“Montessori has helped me become the person I am today,” said the three-time NBA champion Steph Curry.*
“I benefited from the Montessori education which in some ways gives the students a lot more freedom to do things at their own pace, to discover… Some of the credit for the willingness to go on your own interests, you can tie that back to that Montessori education,” said the co-founder of Google Sergey Brin.* (The other co-founder of Google, Larry Page, was also a Montessori child.)
”I like the Montessori method. …It makes learning a pleasure,” said the maker of the light bulb Thomas Edison.*
What do these insanely successful individuals — along with Jeff Bezos, literally the richest man alive — know about early schooling that the world is just now (re)discovering? [If you don’t yet know of Bezos’s billion-dollar commitment, read this first.]
Montessori is the education of the future that ironically began long ago in the past.
In 1907, one of the first female physicians in Italy — Dr. Maria Montessori — opened a one-classroom schoolhouse for children in Rome.
In this “Casa de Bambini” or Children’s House, Dr. Montessori put into practice a few radically new ideas for her time:
Observe what children enjoy and what aids their overall development — instead of pushing on them the accepted “education” of the day;
Be open to change based on constant trial & error about what’s working and what’s not working — instead of trying to hold onto past ways;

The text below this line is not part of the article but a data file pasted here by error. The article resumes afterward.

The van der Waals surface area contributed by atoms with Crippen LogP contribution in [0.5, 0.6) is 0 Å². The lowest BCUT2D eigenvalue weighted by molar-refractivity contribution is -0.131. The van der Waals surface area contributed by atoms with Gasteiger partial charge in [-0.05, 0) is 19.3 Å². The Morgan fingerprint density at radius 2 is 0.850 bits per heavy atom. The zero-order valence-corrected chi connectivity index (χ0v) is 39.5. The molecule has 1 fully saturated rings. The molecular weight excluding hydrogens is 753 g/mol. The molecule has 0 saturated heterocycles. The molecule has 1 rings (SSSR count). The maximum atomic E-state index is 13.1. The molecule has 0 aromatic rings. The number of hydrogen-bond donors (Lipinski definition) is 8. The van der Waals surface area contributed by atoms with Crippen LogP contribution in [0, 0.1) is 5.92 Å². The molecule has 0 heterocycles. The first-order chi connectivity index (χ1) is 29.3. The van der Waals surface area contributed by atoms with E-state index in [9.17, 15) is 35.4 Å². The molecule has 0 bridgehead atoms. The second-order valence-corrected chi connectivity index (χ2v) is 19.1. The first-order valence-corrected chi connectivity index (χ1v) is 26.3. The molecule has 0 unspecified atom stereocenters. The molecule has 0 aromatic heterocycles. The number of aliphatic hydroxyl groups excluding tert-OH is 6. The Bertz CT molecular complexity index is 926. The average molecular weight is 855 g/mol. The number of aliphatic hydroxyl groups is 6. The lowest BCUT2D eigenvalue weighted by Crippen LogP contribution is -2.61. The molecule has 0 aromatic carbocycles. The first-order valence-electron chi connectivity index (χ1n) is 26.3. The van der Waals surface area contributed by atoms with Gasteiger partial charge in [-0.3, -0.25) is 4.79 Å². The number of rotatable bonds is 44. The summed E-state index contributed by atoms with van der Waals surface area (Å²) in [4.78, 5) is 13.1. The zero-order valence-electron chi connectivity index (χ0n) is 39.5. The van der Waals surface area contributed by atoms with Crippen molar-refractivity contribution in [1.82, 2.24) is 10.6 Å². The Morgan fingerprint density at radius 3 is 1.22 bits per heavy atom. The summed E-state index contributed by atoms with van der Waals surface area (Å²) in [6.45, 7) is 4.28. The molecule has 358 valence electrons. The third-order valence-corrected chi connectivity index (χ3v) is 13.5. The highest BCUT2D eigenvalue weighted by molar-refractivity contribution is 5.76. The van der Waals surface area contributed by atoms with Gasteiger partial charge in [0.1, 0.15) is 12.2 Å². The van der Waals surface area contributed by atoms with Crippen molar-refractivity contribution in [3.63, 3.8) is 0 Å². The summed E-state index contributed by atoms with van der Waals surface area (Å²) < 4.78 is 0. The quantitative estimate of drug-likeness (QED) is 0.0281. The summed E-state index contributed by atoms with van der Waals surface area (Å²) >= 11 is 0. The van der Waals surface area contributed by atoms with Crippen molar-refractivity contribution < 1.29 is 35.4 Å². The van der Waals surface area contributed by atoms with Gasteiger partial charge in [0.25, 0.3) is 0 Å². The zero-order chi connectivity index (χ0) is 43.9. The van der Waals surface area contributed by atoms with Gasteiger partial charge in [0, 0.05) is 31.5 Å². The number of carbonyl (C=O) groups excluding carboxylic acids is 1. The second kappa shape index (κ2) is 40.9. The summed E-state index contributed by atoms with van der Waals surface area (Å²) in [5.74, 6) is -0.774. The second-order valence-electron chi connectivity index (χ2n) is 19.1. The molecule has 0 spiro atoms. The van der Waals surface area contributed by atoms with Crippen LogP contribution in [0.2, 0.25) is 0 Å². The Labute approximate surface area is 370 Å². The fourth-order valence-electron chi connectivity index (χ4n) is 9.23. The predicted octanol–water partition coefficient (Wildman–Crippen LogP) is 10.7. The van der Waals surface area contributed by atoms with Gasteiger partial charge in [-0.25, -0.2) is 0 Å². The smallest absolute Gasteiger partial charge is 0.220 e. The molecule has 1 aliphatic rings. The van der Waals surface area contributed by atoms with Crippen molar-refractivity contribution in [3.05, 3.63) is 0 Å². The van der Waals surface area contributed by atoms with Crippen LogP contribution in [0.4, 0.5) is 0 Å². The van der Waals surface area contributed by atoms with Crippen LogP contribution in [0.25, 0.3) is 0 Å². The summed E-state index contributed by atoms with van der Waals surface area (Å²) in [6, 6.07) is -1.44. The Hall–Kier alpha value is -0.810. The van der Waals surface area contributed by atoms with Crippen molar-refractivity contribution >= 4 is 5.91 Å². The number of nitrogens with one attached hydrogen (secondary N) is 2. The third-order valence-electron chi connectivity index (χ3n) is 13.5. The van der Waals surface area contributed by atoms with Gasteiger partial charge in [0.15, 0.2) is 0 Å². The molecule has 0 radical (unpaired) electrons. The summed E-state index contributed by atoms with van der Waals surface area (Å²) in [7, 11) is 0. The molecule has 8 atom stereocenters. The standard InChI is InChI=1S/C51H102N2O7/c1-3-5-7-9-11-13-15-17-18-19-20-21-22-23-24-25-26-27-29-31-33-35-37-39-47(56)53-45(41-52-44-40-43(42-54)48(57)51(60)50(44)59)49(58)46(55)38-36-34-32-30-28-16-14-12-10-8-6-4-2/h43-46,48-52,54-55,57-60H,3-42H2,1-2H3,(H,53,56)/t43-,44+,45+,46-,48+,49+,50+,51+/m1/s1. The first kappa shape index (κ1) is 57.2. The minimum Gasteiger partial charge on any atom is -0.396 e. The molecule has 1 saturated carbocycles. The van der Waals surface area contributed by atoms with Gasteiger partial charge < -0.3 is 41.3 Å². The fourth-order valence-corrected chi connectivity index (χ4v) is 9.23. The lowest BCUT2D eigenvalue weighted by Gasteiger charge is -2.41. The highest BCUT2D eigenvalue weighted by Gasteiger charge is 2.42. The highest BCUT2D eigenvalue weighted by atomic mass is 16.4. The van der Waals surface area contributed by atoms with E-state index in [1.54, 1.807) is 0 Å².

Offer each unique child the freedom (within limits) to learn at his or her own pace — versus treating children the same and sticking them in rows of desks to be talked at.
And all of this worked. Really worked. The “new children” that came out of Dr. Montessori’s school were transformed, and word of the results spread rapidly. Within only a few years of the first little “Casa”, Montessori schools had popped up around the world, from England to Russia to Holland to France to the shores of America.
(Unfortunately, the name Montessori was never trademarked so schools differed wildly in quality. Today, if you’re looking for a “Montessori” school, it’s important to do your research.)
But what do genuine Montessori schools actually look like in practice, and what might we expect from Jeff Bezos when he starts using both his billions and his brainpower to “launch and operate a network of high-quality, full-scholarship, Montessori-inspired preschools”?
Find out in the following video, which offers a peek into real Montessori classrooms and answers the question, What is Montessori?
Jesse McCarthy is the Founder and Head Guide of Montessori Education, an organization dedicated to helping parents and teachers raise independent, flourishing children — while enjoying themselves along the way.